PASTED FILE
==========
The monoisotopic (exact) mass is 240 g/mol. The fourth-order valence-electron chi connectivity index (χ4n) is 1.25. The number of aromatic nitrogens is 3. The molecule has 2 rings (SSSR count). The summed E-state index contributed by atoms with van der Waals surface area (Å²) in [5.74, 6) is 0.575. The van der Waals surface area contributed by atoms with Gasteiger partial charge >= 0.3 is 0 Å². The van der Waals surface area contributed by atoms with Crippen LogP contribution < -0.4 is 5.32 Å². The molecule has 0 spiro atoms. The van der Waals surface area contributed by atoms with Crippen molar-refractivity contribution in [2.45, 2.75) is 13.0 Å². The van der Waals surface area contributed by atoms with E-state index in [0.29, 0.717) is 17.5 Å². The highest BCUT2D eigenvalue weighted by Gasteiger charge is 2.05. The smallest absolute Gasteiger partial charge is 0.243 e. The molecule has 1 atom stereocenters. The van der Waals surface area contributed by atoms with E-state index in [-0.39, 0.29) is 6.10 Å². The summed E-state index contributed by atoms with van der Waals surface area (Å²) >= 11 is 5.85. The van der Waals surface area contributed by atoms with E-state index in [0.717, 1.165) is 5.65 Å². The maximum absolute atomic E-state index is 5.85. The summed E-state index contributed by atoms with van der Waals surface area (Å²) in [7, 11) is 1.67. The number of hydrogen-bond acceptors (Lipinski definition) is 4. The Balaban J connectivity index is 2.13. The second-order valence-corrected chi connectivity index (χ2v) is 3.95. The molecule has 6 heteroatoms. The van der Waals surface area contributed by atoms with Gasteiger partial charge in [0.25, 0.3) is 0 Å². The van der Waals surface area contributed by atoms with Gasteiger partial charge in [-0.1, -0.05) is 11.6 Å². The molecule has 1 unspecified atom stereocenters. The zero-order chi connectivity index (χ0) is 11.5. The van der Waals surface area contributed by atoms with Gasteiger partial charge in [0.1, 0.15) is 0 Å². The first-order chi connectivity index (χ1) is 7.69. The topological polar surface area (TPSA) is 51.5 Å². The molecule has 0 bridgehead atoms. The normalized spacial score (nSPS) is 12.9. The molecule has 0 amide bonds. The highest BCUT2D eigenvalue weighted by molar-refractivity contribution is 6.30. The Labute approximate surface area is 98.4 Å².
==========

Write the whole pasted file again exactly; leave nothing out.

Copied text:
The monoisotopic (exact) mass is 240 g/mol. The fourth-order valence-electron chi connectivity index (χ4n) is 1.25. The number of aromatic nitrogens is 3. The molecule has 2 rings (SSSR count). The summed E-state index contributed by atoms with van der Waals surface area (Å²) in [5.74, 6) is 0.575. The van der Waals surface area contributed by atoms with Gasteiger partial charge >= 0.3 is 0 Å². The van der Waals surface area contributed by atoms with Crippen LogP contribution < -0.4 is 5.32 Å². The molecule has 0 spiro atoms. The van der Waals surface area contributed by atoms with Crippen molar-refractivity contribution in [2.45, 2.75) is 13.0 Å². The van der Waals surface area contributed by atoms with E-state index in [0.29, 0.717) is 17.5 Å². The highest BCUT2D eigenvalue weighted by Gasteiger charge is 2.05. The smallest absolute Gasteiger partial charge is 0.243 e. The molecule has 1 atom stereocenters. The van der Waals surface area contributed by atoms with E-state index in [-0.39, 0.29) is 6.10 Å². The summed E-state index contributed by atoms with van der Waals surface area (Å²) >= 11 is 5.85. The van der Waals surface area contributed by atoms with E-state index in [0.717, 1.165) is 5.65 Å². The maximum absolute atomic E-state index is 5.85. The summed E-state index contributed by atoms with van der Waals surface area (Å²) in [7, 11) is 1.67. The number of hydrogen-bond acceptors (Lipinski definition) is 4. The Balaban J connectivity index is 2.13. The second-order valence-corrected chi connectivity index (χ2v) is 3.95. The molecule has 6 heteroatoms. The van der Waals surface area contributed by atoms with Gasteiger partial charge in [0.25, 0.3) is 0 Å². The van der Waals surface area contributed by atoms with Gasteiger partial charge in [-0.1, -0.05) is 11.6 Å². The molecule has 1 unspecified atom stereocenters. The zero-order chi connectivity index (χ0) is 11.5. The van der Waals surface area contributed by atoms with Gasteiger partial charge in [0.1, 0.15) is 0 Å². The first-order chi connectivity index (χ1) is 7.69. The topological polar surface area (TPSA) is 51.5 Å². The molecule has 0 bridgehead atoms. The normalized spacial score (nSPS) is 12.9. The molecule has 0 amide bonds. The highest BCUT2D eigenvalue weighted by molar-refractivity contribution is 6.30. The Labute approximate surface area is 98.4 Å².